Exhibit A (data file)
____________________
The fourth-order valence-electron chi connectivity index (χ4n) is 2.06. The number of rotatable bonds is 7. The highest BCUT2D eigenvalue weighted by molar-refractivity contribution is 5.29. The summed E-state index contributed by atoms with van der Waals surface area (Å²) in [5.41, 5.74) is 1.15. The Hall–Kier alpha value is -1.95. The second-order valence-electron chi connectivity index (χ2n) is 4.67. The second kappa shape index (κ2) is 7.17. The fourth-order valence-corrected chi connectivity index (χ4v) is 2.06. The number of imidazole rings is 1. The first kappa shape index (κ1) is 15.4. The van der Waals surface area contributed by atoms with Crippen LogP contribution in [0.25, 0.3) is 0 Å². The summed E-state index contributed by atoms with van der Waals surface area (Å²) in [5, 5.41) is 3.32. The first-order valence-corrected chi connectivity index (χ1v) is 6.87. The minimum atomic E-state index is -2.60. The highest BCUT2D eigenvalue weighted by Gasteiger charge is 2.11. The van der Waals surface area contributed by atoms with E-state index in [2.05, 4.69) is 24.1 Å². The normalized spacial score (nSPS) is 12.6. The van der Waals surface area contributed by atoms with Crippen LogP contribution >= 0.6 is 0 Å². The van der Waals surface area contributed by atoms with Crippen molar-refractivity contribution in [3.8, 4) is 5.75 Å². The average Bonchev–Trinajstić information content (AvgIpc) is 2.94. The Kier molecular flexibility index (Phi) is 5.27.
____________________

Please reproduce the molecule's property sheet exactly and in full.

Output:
The fourth-order valence-electron chi connectivity index (χ4n) is 2.06. The number of rotatable bonds is 7. The highest BCUT2D eigenvalue weighted by molar-refractivity contribution is 5.29. The summed E-state index contributed by atoms with van der Waals surface area (Å²) in [5.41, 5.74) is 1.15. The Hall–Kier alpha value is -1.95. The second-order valence-electron chi connectivity index (χ2n) is 4.67. The second kappa shape index (κ2) is 7.17. The fourth-order valence-corrected chi connectivity index (χ4v) is 2.06. The number of imidazole rings is 1. The first kappa shape index (κ1) is 15.4. The van der Waals surface area contributed by atoms with Crippen LogP contribution in [0.25, 0.3) is 0 Å². The summed E-state index contributed by atoms with van der Waals surface area (Å²) in [5, 5.41) is 3.32. The first-order valence-corrected chi connectivity index (χ1v) is 6.87. The minimum atomic E-state index is -2.60. The highest BCUT2D eigenvalue weighted by Gasteiger charge is 2.11. The van der Waals surface area contributed by atoms with E-state index in [2.05, 4.69) is 24.1 Å². The normalized spacial score (nSPS) is 12.6. The van der Waals surface area contributed by atoms with Crippen LogP contribution >= 0.6 is 0 Å². The van der Waals surface area contributed by atoms with Crippen molar-refractivity contribution in [3.8, 4) is 5.75 Å². The average Bonchev–Trinajstić information content (AvgIpc) is 2.94. The Kier molecular flexibility index (Phi) is 5.27.